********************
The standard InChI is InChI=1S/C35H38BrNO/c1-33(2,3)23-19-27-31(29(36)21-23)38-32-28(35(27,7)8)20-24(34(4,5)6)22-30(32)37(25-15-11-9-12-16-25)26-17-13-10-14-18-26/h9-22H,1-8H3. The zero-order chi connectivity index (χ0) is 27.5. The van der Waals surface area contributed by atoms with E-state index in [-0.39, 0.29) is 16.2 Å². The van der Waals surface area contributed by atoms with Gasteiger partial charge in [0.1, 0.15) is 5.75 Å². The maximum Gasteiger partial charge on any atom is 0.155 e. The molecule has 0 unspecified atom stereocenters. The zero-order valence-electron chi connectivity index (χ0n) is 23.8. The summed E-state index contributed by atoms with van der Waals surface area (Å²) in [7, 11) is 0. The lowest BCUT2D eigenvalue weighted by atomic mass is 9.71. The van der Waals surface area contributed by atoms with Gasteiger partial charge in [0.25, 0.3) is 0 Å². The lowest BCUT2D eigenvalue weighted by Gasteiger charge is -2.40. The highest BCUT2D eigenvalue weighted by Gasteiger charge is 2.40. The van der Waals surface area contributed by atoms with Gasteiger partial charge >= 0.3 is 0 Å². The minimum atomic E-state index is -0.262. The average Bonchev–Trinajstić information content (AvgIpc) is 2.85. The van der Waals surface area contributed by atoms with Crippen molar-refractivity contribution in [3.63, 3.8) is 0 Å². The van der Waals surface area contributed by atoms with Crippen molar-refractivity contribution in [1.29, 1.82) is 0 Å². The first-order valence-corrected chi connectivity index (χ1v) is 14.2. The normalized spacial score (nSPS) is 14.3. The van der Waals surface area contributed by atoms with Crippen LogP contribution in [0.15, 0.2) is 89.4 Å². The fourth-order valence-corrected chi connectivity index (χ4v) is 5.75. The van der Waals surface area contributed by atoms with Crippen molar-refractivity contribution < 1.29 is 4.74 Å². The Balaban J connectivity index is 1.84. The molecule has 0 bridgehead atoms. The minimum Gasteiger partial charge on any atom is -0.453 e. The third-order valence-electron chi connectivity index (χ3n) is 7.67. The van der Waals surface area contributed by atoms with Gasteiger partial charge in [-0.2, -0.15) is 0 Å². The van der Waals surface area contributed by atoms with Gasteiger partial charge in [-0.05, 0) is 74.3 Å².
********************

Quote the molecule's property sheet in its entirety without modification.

The standard InChI is InChI=1S/C35H38BrNO/c1-33(2,3)23-19-27-31(29(36)21-23)38-32-28(35(27,7)8)20-24(34(4,5)6)22-30(32)37(25-15-11-9-12-16-25)26-17-13-10-14-18-26/h9-22H,1-8H3. The zero-order chi connectivity index (χ0) is 27.5. The van der Waals surface area contributed by atoms with E-state index in [-0.39, 0.29) is 16.2 Å². The van der Waals surface area contributed by atoms with Gasteiger partial charge in [0.1, 0.15) is 5.75 Å². The maximum Gasteiger partial charge on any atom is 0.155 e. The molecule has 0 unspecified atom stereocenters. The zero-order valence-electron chi connectivity index (χ0n) is 23.8. The summed E-state index contributed by atoms with van der Waals surface area (Å²) in [7, 11) is 0. The lowest BCUT2D eigenvalue weighted by atomic mass is 9.71. The van der Waals surface area contributed by atoms with Gasteiger partial charge in [0.25, 0.3) is 0 Å². The lowest BCUT2D eigenvalue weighted by Gasteiger charge is -2.40. The highest BCUT2D eigenvalue weighted by Gasteiger charge is 2.40. The van der Waals surface area contributed by atoms with Gasteiger partial charge >= 0.3 is 0 Å². The minimum atomic E-state index is -0.262. The average Bonchev–Trinajstić information content (AvgIpc) is 2.85. The van der Waals surface area contributed by atoms with Crippen molar-refractivity contribution in [3.63, 3.8) is 0 Å². The van der Waals surface area contributed by atoms with Crippen molar-refractivity contribution in [1.29, 1.82) is 0 Å². The first-order valence-corrected chi connectivity index (χ1v) is 14.2. The normalized spacial score (nSPS) is 14.3. The van der Waals surface area contributed by atoms with Crippen LogP contribution in [0.15, 0.2) is 89.4 Å². The fourth-order valence-corrected chi connectivity index (χ4v) is 5.75. The van der Waals surface area contributed by atoms with Crippen molar-refractivity contribution < 1.29 is 4.74 Å². The Balaban J connectivity index is 1.84. The molecule has 0 bridgehead atoms. The minimum Gasteiger partial charge on any atom is -0.453 e. The third-order valence-electron chi connectivity index (χ3n) is 7.67. The van der Waals surface area contributed by atoms with Gasteiger partial charge in [-0.2, -0.15) is 0 Å². The van der Waals surface area contributed by atoms with Gasteiger partial charge in [-0.05, 0) is 74.3 Å².